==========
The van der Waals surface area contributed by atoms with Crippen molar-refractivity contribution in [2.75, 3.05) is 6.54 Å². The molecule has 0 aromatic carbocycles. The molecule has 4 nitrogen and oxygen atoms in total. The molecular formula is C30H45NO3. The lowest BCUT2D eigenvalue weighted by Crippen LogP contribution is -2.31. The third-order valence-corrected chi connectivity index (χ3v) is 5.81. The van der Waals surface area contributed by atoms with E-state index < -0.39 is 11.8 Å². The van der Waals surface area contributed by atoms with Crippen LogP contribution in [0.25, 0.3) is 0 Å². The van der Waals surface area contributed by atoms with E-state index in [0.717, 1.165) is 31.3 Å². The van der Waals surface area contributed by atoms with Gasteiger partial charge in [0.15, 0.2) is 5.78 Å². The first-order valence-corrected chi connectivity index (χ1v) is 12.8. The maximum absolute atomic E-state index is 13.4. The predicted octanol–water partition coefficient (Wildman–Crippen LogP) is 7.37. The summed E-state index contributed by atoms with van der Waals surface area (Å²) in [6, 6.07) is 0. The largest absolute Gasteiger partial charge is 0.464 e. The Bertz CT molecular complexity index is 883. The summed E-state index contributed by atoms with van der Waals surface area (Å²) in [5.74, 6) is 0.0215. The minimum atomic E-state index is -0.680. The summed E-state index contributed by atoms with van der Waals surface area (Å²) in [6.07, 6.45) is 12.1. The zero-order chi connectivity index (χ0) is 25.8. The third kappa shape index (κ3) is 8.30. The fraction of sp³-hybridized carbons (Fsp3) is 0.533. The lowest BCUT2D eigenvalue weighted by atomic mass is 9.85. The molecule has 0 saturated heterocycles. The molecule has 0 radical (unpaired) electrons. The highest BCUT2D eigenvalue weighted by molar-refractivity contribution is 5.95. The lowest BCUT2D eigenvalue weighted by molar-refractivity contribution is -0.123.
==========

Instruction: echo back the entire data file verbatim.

The van der Waals surface area contributed by atoms with Crippen molar-refractivity contribution in [2.75, 3.05) is 6.54 Å². The molecule has 0 aromatic carbocycles. The molecule has 4 nitrogen and oxygen atoms in total. The molecular formula is C30H45NO3. The lowest BCUT2D eigenvalue weighted by Crippen LogP contribution is -2.31. The third-order valence-corrected chi connectivity index (χ3v) is 5.81. The van der Waals surface area contributed by atoms with E-state index < -0.39 is 11.8 Å². The van der Waals surface area contributed by atoms with Crippen LogP contribution in [0.25, 0.3) is 0 Å². The van der Waals surface area contributed by atoms with E-state index in [0.717, 1.165) is 31.3 Å². The van der Waals surface area contributed by atoms with Gasteiger partial charge in [0.15, 0.2) is 5.78 Å². The first-order valence-corrected chi connectivity index (χ1v) is 12.8. The maximum absolute atomic E-state index is 13.4. The predicted octanol–water partition coefficient (Wildman–Crippen LogP) is 7.37. The summed E-state index contributed by atoms with van der Waals surface area (Å²) in [6, 6.07) is 0. The largest absolute Gasteiger partial charge is 0.464 e. The Bertz CT molecular complexity index is 883. The summed E-state index contributed by atoms with van der Waals surface area (Å²) in [5.74, 6) is 0.0215. The minimum atomic E-state index is -0.680. The summed E-state index contributed by atoms with van der Waals surface area (Å²) in [6.07, 6.45) is 12.1. The zero-order chi connectivity index (χ0) is 25.8. The third kappa shape index (κ3) is 8.30. The fraction of sp³-hybridized carbons (Fsp3) is 0.533. The lowest BCUT2D eigenvalue weighted by atomic mass is 9.85. The molecule has 0 saturated heterocycles. The molecule has 0 radical (unpaired) electrons. The highest BCUT2D eigenvalue weighted by molar-refractivity contribution is 5.95. The lowest BCUT2D eigenvalue weighted by molar-refractivity contribution is -0.123.